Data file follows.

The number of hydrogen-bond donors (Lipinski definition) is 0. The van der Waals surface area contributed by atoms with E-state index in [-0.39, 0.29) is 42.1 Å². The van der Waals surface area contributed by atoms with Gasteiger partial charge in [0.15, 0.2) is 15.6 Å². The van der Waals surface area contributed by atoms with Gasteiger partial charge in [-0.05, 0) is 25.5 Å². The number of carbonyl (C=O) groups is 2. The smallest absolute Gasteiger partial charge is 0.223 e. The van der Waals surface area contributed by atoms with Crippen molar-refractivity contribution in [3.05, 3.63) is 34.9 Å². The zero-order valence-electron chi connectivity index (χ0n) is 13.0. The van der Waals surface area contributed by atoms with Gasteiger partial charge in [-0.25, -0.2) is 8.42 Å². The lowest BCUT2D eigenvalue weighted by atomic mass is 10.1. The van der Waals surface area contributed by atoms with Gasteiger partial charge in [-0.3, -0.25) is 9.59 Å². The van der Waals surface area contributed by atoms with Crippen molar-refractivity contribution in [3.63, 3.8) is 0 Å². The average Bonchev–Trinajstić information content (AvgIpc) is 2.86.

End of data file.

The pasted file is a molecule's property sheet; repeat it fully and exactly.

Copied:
The number of hydrogen-bond donors (Lipinski definition) is 0. The van der Waals surface area contributed by atoms with E-state index in [-0.39, 0.29) is 42.1 Å². The van der Waals surface area contributed by atoms with Gasteiger partial charge in [0.15, 0.2) is 15.6 Å². The van der Waals surface area contributed by atoms with Gasteiger partial charge in [-0.05, 0) is 25.5 Å². The number of carbonyl (C=O) groups is 2. The smallest absolute Gasteiger partial charge is 0.223 e. The van der Waals surface area contributed by atoms with Crippen molar-refractivity contribution in [3.05, 3.63) is 34.9 Å². The zero-order valence-electron chi connectivity index (χ0n) is 13.0. The van der Waals surface area contributed by atoms with Gasteiger partial charge in [-0.25, -0.2) is 8.42 Å². The lowest BCUT2D eigenvalue weighted by atomic mass is 10.1. The van der Waals surface area contributed by atoms with Gasteiger partial charge in [-0.3, -0.25) is 9.59 Å². The van der Waals surface area contributed by atoms with Crippen molar-refractivity contribution in [3.63, 3.8) is 0 Å². The average Bonchev–Trinajstić information content (AvgIpc) is 2.86.